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contributed by Michael G. at 10:39 PM on February 02, 2006.

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| TrackBack (0) | Categorized in: Site News

Site News

contributed by Michael G. at 10:04 AM on July 18, 2004.

Finally had a little time to get back to this project. Currently working on a major redesign and restructuring of content. While I'm finishing that, I'll be updating more regularly. Everything should be ready by the beginning of the week, but you can take a sneak peak. Thoughts?

| Categorized in: Site News

Paper-based optical discs

contributed by Michael G. at 03:38 PM on June 02, 2004.

This is kind of an old story, but I think it was interesting, and haven't been around much to post it earlier.

Sony announce new optical discs made of paper

The discs are compatible with the next generation DVD technology (blue lasers?), which can store up to five times as much data as current (red laser) DVD technology. The discs are made of 51% paper, which reduces production costs, and allows for easier destruction of discs, making them more secure.

| Categorized in: Form: News

Humanity's greatest secrets; hidden beneath the NY Public Library

contributed by Michael G. at 03:17 PM on June 02, 2004.

ER star Noah Wyle has signed on to play the title role in TNT's upcoming fantasy telefilm The Librarian, which will be executive produced by Dean Devlin (Independence Day), TNT announced. Wyle will play the caretaker of a repository of humanity's greatest secrets hidden beneath the New York Public Library, which includes everything from the Golden Fleece to the Ark of the Covenant, the network said.

Considering the country's reading habits, there are probably as many great human "secrets" in the public holdings of the library as there are in the mythical secret library.

| Categorized in: Form: News , Topic: Librarian Stereotype

Google vs. Libraries, Part 724

contributed by Michael G. at 02:04 PM on April 30, 2004.

Someone on one of the list-servs I subscribe to brought up this very interesting article, re: Google and the value of libraries:

"Without an IPO price, or even an accurate number of shares, it's hard to say how much Google is worth. But based on the information provided, analysts predict that Google will be valued at $22 billion to $28 billion." [ article ]

"My guess is about 300 years until computers are as good as, say, your local reference library in doing search," says Craig Silverstein (Google director of technology). [ article ]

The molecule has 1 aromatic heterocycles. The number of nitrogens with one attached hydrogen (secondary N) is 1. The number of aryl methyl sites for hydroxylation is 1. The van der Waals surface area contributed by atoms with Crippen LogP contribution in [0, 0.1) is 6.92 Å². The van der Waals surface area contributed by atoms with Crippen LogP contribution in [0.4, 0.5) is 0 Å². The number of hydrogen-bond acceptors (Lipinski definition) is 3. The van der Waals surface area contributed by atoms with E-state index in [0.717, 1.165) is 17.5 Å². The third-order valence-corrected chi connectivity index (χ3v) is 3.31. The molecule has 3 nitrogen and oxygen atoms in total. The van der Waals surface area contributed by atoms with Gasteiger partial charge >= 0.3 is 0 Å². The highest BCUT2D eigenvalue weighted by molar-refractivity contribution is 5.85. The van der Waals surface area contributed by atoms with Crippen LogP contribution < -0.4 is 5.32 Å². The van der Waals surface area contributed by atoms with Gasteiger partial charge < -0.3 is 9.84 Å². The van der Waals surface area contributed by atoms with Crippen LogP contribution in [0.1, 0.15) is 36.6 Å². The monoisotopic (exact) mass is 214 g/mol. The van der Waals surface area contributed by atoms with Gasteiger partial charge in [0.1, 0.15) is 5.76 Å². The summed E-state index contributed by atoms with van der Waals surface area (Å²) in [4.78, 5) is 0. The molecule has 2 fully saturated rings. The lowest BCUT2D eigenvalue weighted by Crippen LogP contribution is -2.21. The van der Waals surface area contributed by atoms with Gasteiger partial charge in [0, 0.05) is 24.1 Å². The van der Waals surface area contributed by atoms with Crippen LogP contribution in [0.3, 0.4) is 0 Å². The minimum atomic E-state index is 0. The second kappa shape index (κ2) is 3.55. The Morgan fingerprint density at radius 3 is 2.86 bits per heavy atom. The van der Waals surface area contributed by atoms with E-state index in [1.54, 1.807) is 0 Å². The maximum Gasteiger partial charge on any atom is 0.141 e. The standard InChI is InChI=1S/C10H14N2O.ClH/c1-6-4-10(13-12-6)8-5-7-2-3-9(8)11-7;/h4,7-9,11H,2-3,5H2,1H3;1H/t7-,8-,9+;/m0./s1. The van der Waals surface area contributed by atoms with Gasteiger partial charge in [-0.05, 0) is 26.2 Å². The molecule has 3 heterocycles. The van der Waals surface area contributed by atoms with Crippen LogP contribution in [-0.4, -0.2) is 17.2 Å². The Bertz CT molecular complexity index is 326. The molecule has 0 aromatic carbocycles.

So, Google is worth $22 billion to $28 billion, but it will be about 300
years before they are as good as your local library and its librarians in
doing research.

So, what are libraries worth? What is a librarian worth?

Comments (2) | Categorized in: Form: News

Free Classes

contributed by Michael G. at 05:08 PM on April 02, 2004.

The National Training Center and Clearinghouse offers free classes on the use of a wide variety of databases and other resources from the National Library of Medicine (including PubMed). The classes are conducted at numerous sites throughout the country with dates listed as far ahead as December. And, if you'll allow me to mention again, the classes are completly free.

| Categorized in: Form: Workshop , Library: Government , Process: Reference , Topic: Gov Docs

Graduate Salary Figures

contributed by Michael G. at 01:56 PM on April 01, 2004.

The National Association of Colleges and Employers (NACE) has recently released it's annual survey on starting salries by academic major. Though the survey refers specifically to undergraduate majors, it is heartening to note that Information Science students should expect to receive an average salary of around $41,000. As I'll soon be graduting with my Masters in Information and Library Science (hire me!), that means I should be expecting what, $60,000?

Comments (2) | Categorized in: Form: News , Topic: Librarian Stereotype

Keeping Found Things Found

contributed by Michael G. at 04:44 PM on March 31, 2004.

Keeping Found Things Found is a NSF funded project at the Information School at the University of Washington. The classic concern of information retrieval has been to help people find the relatively small number of things they are looking for from a very large set of possibilities. This project studies how things, once found, are organized for re-access and re-use later on.

| Categorized in: Form: Research Project , Library: Digital/Web , Process: Indexing , Process: Records Management

Analysis of new Yahoo! algorithm and Google

contributed by Michael G. at 04:45 PM on March 24, 2004.

I haven't read through this Yahoo Keyword Density Analysis Comparison to Google yet, but thought I'd pass it along.

| Categorized in: Form: Case Study , Library: Digital/Web , Process: Indexing , Topic: Search Engines

Directory of academic library newsletters

contributed by Michael G. at 04:23 PM on March 24, 2004.

ALiNUS is a directory of academic library newsletters. I've just come across it (after somehow finding it in my bookmarks), and it has already proved to be a great resource for environmental scanning of academic libraries, ideas for programs, and job postings. While not entirely comprehensive, the database already includes 600+ links, which are checked monthly for freshness.

| Categorized in: Form: Website , Library: Academic


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